Configuring your account
The passwd file:
On a unix system, the user database file is /etc/passwd. This file keeps
a list of all of the accounts on the system with some configuration data
for each account.
Each user has a one line entry in the passwd file; each line contains 7 fields
separated by colons as follows:
username:password hash:uid:gid:gecos:home directory:login shell.
The gecos data is your name,office,home phone,work phone,other
A sample line from the passwd file is:
name: Mr. Alphabet
home directory: /home/abc
login shell: /usr/bin/flin
Other commands to view or change data about your account.
shows your userid, groupid and all groups you belong to.
displays the name and value of each shell variable; this includes your terminal
type, your search path, your mail directory, ...
This command is used to change your personal information in the passwd
This command is used to change your login shell.
Look at the entry in the passwd file for your account. What is your uid?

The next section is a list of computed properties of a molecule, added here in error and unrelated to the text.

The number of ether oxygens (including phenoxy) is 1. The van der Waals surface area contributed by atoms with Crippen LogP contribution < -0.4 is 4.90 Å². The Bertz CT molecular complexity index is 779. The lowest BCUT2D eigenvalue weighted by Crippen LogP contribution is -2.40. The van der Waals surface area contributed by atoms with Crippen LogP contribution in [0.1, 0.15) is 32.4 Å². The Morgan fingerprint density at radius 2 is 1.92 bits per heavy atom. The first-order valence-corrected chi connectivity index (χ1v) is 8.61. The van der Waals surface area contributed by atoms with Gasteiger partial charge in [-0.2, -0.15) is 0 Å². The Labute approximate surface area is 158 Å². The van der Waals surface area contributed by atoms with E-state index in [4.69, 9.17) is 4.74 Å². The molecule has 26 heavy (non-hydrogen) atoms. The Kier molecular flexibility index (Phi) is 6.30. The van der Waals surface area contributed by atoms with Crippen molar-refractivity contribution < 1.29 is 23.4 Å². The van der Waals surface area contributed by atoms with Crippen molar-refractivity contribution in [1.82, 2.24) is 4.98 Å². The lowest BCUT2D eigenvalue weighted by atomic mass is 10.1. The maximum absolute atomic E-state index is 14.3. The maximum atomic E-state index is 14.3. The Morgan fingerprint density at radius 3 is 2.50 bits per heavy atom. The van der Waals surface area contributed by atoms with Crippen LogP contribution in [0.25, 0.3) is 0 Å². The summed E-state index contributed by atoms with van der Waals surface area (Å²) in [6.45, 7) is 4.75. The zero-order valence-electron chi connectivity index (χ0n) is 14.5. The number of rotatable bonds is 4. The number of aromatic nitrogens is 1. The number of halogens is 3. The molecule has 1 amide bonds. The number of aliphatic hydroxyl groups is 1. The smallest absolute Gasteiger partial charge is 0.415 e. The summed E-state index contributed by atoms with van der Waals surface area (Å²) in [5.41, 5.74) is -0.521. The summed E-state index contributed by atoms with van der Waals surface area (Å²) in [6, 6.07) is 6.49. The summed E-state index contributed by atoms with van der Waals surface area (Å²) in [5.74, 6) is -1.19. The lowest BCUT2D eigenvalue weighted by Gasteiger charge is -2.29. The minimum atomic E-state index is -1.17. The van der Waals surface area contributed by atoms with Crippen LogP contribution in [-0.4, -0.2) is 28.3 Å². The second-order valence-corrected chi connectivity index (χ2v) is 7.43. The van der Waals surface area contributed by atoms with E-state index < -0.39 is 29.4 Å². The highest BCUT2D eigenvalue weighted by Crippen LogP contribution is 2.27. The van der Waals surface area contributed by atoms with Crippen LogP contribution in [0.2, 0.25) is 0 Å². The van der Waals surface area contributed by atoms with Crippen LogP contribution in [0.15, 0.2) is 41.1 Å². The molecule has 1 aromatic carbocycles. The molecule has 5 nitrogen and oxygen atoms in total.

Look at the entry in the passwd file for floopy. What is the shell?
What is your uid; what is your current gid; what groups are you a member
What is the name of the file that is checked for incoming mail? (MAIL) What
is your terminal type? (TERM) What is your path? (PATH)
Use the chfn command to enter home and office phone numbers for your account.
Look at your entry in the /etc/passwd file. Are the phone numbers stored
there? Use the finger command to finger your own account. Are the phone numbers
Change your login shell to /usr/bin/flin. Logout and login again. You should
be running flin (a menu based shell). Check your entry in the passwd file.
Was the login shell changed.